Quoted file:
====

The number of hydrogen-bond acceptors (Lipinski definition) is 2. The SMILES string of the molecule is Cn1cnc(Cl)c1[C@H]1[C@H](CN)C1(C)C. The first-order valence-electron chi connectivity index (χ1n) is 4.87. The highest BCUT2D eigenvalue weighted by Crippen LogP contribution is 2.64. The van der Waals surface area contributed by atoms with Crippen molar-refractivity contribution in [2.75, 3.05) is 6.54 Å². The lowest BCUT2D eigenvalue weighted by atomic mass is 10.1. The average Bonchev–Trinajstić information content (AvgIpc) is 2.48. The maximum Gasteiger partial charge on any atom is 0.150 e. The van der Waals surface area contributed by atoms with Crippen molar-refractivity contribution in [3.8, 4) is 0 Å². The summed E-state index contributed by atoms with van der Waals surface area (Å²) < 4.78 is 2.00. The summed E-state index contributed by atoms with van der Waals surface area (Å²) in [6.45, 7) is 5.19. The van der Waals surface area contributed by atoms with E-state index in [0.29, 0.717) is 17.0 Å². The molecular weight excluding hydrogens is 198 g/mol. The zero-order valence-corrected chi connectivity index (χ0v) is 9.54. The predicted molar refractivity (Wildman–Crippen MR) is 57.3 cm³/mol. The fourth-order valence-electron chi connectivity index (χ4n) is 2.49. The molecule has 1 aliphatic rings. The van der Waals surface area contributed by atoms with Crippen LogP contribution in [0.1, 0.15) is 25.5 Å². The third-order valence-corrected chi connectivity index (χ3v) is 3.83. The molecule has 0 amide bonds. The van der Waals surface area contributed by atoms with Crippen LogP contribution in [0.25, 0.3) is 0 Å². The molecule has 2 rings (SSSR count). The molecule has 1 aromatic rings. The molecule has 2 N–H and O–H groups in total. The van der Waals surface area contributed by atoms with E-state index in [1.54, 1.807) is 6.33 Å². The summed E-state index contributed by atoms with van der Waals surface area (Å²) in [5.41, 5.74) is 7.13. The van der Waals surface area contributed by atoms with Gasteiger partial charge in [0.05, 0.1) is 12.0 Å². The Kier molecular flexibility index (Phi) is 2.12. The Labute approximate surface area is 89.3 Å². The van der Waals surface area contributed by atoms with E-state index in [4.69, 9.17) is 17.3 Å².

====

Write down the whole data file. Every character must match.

The number of hydrogen-bond acceptors (Lipinski definition) is 2. The SMILES string of the molecule is Cn1cnc(Cl)c1[C@H]1[C@H](CN)C1(C)C. The first-order valence-electron chi connectivity index (χ1n) is 4.87. The highest BCUT2D eigenvalue weighted by Crippen LogP contribution is 2.64. The van der Waals surface area contributed by atoms with Crippen molar-refractivity contribution in [2.75, 3.05) is 6.54 Å². The lowest BCUT2D eigenvalue weighted by atomic mass is 10.1. The average Bonchev–Trinajstić information content (AvgIpc) is 2.48. The maximum Gasteiger partial charge on any atom is 0.150 e. The van der Waals surface area contributed by atoms with Crippen molar-refractivity contribution in [3.8, 4) is 0 Å². The summed E-state index contributed by atoms with van der Waals surface area (Å²) < 4.78 is 2.00. The summed E-state index contributed by atoms with van der Waals surface area (Å²) in [6.45, 7) is 5.19. The van der Waals surface area contributed by atoms with E-state index in [0.29, 0.717) is 17.0 Å². The molecular weight excluding hydrogens is 198 g/mol. The zero-order valence-corrected chi connectivity index (χ0v) is 9.54. The predicted molar refractivity (Wildman–Crippen MR) is 57.3 cm³/mol. The fourth-order valence-electron chi connectivity index (χ4n) is 2.49. The molecule has 1 aliphatic rings. The van der Waals surface area contributed by atoms with Crippen LogP contribution in [0.1, 0.15) is 25.5 Å². The third-order valence-corrected chi connectivity index (χ3v) is 3.83. The molecule has 0 amide bonds. The van der Waals surface area contributed by atoms with Crippen LogP contribution in [0.25, 0.3) is 0 Å². The molecule has 2 rings (SSSR count). The molecule has 1 aromatic rings. The molecule has 2 N–H and O–H groups in total. The van der Waals surface area contributed by atoms with E-state index in [1.54, 1.807) is 6.33 Å². The summed E-state index contributed by atoms with van der Waals surface area (Å²) in [5.41, 5.74) is 7.13. The van der Waals surface area contributed by atoms with Gasteiger partial charge in [0.05, 0.1) is 12.0 Å². The Kier molecular flexibility index (Phi) is 2.12. The Labute approximate surface area is 89.3 Å². The van der Waals surface area contributed by atoms with E-state index in [4.69, 9.17) is 17.3 Å².